Feb 28 (Wed) 7:00 PMACC at Notre DameSouth Bend, Ind.TV: ESPNU Radio: 93.7 The Fan
Yesterday we discussed our TE’s unit on the roster so let’s stick with pass catchers and discuss the ’18 wide receivers today. This is an area where I think Pitt has taken a big hit over the offseason…. and one that depends almost solely on the caliber of the Quarterback a team has throwing the ball.
It has been since 2014 that we have had a star turn at this position. Tyler Boyd’s production that season was top end with 78 catches for 1,261 yards (16.2 ypc) and 8 TDs. One could make an argument that he did well in 2015 also but when a WR with speed only has a 10.1 ypc average that brings him down to the mortal level – even if he did have 91 catches.
I suppose one could also argue that Jester Weah’s 2016 season was star-quality also with 36 receptions for 870 yards (24.2! ypc) and 10 TDs… and at 39% of Boyd’s 2015 catch total Weah way out produced Boyd in both yards and TDs.
But still not total and real star-quality in my book.
Now we come to this new season. Weah has left after a rather disappointing season for him with 698 yards and only 4 TDs and his WR2, Quadree Henderson, also left early (ill-advised I believe) after doing almost nothing at the position with only 17 catches for 186 yards and 0 TDs.
Let’s start this pre-spring drills review off with what I think has to be a prime target this year for our new QB Kenny Pickett – the Tight End unit. I like it when the TE has been used as a major part of our offense over the years. If you look back at some of most successful seasons in Pitt’s modern history you’ll find a TE had a lot to do with it.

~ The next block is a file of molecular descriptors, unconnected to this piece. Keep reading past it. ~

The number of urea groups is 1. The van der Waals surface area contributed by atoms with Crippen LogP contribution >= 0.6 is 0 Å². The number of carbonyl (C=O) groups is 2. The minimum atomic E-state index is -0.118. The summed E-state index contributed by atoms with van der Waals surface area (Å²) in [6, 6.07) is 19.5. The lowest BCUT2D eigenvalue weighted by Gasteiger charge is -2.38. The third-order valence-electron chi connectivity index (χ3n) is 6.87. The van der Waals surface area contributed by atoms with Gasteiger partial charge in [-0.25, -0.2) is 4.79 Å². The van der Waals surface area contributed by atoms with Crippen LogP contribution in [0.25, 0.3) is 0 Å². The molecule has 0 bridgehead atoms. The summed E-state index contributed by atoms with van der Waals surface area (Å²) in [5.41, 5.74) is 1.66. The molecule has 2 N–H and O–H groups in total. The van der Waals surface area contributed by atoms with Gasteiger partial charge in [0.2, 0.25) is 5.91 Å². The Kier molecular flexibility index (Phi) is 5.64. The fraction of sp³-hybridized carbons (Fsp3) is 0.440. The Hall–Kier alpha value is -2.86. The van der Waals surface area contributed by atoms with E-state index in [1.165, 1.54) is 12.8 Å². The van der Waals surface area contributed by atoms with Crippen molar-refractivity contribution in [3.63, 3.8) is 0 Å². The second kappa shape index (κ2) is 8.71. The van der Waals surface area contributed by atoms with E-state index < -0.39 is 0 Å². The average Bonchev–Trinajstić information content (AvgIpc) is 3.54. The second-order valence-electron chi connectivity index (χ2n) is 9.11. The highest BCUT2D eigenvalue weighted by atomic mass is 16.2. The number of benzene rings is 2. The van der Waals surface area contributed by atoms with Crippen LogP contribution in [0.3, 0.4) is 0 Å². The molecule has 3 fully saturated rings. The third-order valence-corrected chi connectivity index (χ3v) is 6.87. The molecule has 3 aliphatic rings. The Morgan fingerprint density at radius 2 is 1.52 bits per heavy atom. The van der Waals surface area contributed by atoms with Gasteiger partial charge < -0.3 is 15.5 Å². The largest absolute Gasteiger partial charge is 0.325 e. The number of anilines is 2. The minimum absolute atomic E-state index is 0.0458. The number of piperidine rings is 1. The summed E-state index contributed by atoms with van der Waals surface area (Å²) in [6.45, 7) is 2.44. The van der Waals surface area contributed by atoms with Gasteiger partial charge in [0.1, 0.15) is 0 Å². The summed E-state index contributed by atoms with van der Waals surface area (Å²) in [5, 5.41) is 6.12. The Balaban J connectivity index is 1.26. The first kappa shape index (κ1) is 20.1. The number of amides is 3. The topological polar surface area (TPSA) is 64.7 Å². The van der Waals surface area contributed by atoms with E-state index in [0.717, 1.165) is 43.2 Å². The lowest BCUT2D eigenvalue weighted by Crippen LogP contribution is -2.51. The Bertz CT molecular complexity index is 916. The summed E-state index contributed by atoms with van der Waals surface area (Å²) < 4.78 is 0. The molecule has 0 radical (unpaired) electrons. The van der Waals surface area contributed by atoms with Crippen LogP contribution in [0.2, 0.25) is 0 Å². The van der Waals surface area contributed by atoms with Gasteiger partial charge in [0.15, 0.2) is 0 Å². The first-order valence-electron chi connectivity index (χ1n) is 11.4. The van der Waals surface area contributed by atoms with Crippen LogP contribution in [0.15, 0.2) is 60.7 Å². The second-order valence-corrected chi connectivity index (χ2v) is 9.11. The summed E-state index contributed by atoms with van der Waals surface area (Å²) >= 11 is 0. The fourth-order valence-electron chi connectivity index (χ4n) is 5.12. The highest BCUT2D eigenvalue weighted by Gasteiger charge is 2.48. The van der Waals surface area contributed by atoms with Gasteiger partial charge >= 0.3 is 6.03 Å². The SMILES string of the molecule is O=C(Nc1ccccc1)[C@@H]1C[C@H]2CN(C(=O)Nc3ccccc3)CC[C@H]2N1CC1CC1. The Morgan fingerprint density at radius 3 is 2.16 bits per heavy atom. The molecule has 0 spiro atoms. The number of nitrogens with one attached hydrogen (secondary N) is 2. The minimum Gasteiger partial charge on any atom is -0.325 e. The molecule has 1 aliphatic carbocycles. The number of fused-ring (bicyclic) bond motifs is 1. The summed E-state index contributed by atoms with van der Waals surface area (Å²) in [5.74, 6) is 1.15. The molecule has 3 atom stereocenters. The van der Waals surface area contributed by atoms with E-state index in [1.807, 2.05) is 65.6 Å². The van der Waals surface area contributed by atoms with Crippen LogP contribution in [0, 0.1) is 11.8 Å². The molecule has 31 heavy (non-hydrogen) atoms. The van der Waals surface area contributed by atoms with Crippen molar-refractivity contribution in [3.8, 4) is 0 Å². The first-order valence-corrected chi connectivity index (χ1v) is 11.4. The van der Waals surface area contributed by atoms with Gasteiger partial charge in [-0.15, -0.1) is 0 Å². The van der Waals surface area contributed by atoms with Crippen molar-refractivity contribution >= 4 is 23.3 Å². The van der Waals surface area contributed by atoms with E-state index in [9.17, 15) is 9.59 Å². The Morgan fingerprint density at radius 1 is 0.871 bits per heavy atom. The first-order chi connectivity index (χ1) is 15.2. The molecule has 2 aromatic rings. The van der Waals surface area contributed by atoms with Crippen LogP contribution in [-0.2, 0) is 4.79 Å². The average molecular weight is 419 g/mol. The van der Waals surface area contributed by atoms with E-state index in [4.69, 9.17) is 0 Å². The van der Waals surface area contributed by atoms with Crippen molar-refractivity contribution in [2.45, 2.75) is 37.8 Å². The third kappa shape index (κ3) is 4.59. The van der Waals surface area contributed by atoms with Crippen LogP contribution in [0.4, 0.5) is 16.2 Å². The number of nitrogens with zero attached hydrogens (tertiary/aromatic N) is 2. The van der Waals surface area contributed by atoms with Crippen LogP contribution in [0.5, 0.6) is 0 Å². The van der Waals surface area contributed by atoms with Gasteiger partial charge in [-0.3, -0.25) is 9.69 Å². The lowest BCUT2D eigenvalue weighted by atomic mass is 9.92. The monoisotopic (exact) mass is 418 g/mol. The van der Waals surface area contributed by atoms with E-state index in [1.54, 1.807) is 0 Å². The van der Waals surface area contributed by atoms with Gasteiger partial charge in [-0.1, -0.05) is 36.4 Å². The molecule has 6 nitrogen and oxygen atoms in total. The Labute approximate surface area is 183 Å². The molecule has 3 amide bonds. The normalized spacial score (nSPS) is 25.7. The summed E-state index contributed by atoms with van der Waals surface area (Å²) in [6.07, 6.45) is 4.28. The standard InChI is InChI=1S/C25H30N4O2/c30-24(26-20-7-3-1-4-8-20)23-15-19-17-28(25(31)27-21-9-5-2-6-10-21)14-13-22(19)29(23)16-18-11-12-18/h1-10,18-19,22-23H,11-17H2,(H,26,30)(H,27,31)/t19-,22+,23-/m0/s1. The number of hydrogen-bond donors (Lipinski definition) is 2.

Just to name two in DW’s 2009 year Dorin Dickerson and Nate Byham combined for 59 catches and 11 TDs – plus Byham was a beast in his blocking. In Harris’ nine win 2002 season Kris Wilson had 18 catches for 389 yards at a 21.6 ypc clip… we’ve always relied on good TEs to get our best offensive results.
Let’s take the recent 2016 season for example. We had a record-setting offense that year and our starting TE SR Scott Orndoff had a big part in that. He was our 2nd leading receiver and in addition he had a solid and successful presence on the end of our Offensive Line that season. Where he truly excelled was in his downfield blocking which you really have to look for in the highlights to notice.
Look closely at that Yards Per Catch number of his – 16.5 for a TE is superb.
I’m not sure we’ll replicate that with any one of our TEs this season. That ’16 season was under Matt Canada and for some reason Watson has never really used his TEs in his previous offenses.
Here is who we had out there in our TE two-deep for 2017, you can see the difference between Orndoffs production and then last season’s TE production. We had two less catches, 297 less yards and four less TDs…that almost 300 less yards really jumps out at you in a bad way.
Hey, I just looked at a calendar and realized it was less than three weeks to the start of Pitt’s Spring Practices that (I figured) start on the 15th of March. At least I think so as I looked at when the drills started last year in relation to the ’17 Spring Game… and backdated from this year’s April 14th Spring Game.